Viret is the major ethician and apologist of the Reformation by his attachment to the authority and significance of every aspect of God’s written Revelation as well as by his great skill in relating the teachings of the Bible to the reality of Creation, of History and of everyday life. Not only is his position basically presuppositionalist (in the sense that the written Word of God is for him the basic presupposition of all fruitful thought), but he has a wonderful understanding of the fact that the meaning of every aspect of the ordered reality of creation, of history and of culture, is given by God and finds its basic reference point and meaning in the Scriptures. This leads him to make use of any and every aspect of material and cultural reality as a springboard full of God’s meaning from which to bring to the attention of his contemporaries the great truths of God’s Revelation.45


Viret thus has the considerable advantage over us by not standing historically in our post-rationalist, post-idealist, post-dialectical and post-modern epistemological climate where the philosophical obstacles to the understanding of the God-given meaning of reality are immeasurably greater than they were in the middle of the Sixteenth Century. He can thus, more easily than we, make use of every aspect of the reality of his time to lead his readers and listeners to understand that the Scriptures, in the final account, reveal the ultimate God-given meaning of whatever matter may be under consideration. The knowledge of all reality is not to be found in Scripture alone but inheres in the God-given meaningful facts (the substantial forms) of the creation and of history where they may be clearly and truly discerned though, in the final account, only by the Biblically centered reflection of a Christian apologist and historian, like Pierre Viret. Let me insist, knowledge, not meaning, for meaning comes from God’s written revelation alone. Viret’s terminology may sometimes sound as if his position were a purely rational one. But for him human reason and the Bible are not at opposite poles, at war with each other. No, for him as for Van Til, the Word of God is the very foundation of a correctly functioning human reason.46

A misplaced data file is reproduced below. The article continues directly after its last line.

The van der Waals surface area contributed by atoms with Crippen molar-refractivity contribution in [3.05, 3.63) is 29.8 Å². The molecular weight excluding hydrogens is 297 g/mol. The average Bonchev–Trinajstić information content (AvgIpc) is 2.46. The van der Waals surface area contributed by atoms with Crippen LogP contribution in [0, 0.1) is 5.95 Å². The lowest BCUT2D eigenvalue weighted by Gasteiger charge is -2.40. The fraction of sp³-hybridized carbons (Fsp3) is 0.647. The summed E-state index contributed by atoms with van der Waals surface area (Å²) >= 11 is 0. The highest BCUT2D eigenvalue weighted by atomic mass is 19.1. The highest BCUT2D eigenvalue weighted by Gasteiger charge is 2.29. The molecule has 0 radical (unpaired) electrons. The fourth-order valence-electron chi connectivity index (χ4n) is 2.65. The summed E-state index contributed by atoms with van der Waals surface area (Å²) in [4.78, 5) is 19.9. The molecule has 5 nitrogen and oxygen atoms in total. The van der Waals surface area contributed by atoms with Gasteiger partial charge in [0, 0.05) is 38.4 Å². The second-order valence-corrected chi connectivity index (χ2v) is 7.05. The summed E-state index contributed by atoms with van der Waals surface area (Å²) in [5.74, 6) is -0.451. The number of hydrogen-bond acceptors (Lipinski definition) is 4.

In a long section on the misery of man, for example, Viret starts off with a series of careful anatomical and physiological observations relative to the wretched condition of man’s life in comparison with that of other animals (thus reaching the scientists of his time); then he quotes on this topic the remarks of the philosophers, historians and poets of antiquity (in this instance Plato, Pliny and Ovid), thus attracting the attention of the literary humanists of the Renaissance. Only then, having thus carefully prepared his reader, does Viret go on to show the true meaning of the misery of man by introducing the one whom he calls ‘the greatest of all philosophers,’ Job. It is striking that he speaks here, not of the inspired character of the book of Job, but of Job as the prince of philosophers. He is, in fact, so confident in the truth of Scripture for every aspect of reality, and so filled with the wisdom of God, that he does not hesitate to make use of all aspects of man’s intellectual and cultural activities to reach, in a very concrete and practical fashion, the interests of his contemporaries. But his starting point is always fully Biblical and Creational, never an imaginary common intellectual ground shared in dialogue with the adversaries of the Christian faith. Thus he labors to bring every lost and deformed human thought captive to the obedience of Christ.47


Like the apostle Paul, Viret makes himself all to all, interests himself in every aspect of contemporary life in order to win at least some of his contemporaries to the Gospel of Jesus Christ. The appropriation of the various aspects of this apologetic method could bring a very useful corrective to the pragmatism of a rationalistic defense of Christianity current in many Evangelical circles and to the theological and philosophical abstractionism of much, even of the best, present reformed apologetics.48

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45 Berthoud, Pierre Viret: A Forgotten Giant of the Reformation, page 22

46 Ibid., page 26

47 Ibid., page 27

48 Ibid., page 28

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Books Available

Pierre Viret The Angel of the Reformation by R.A. Sheats

Pierre Viret by Jean-Marc Berthoud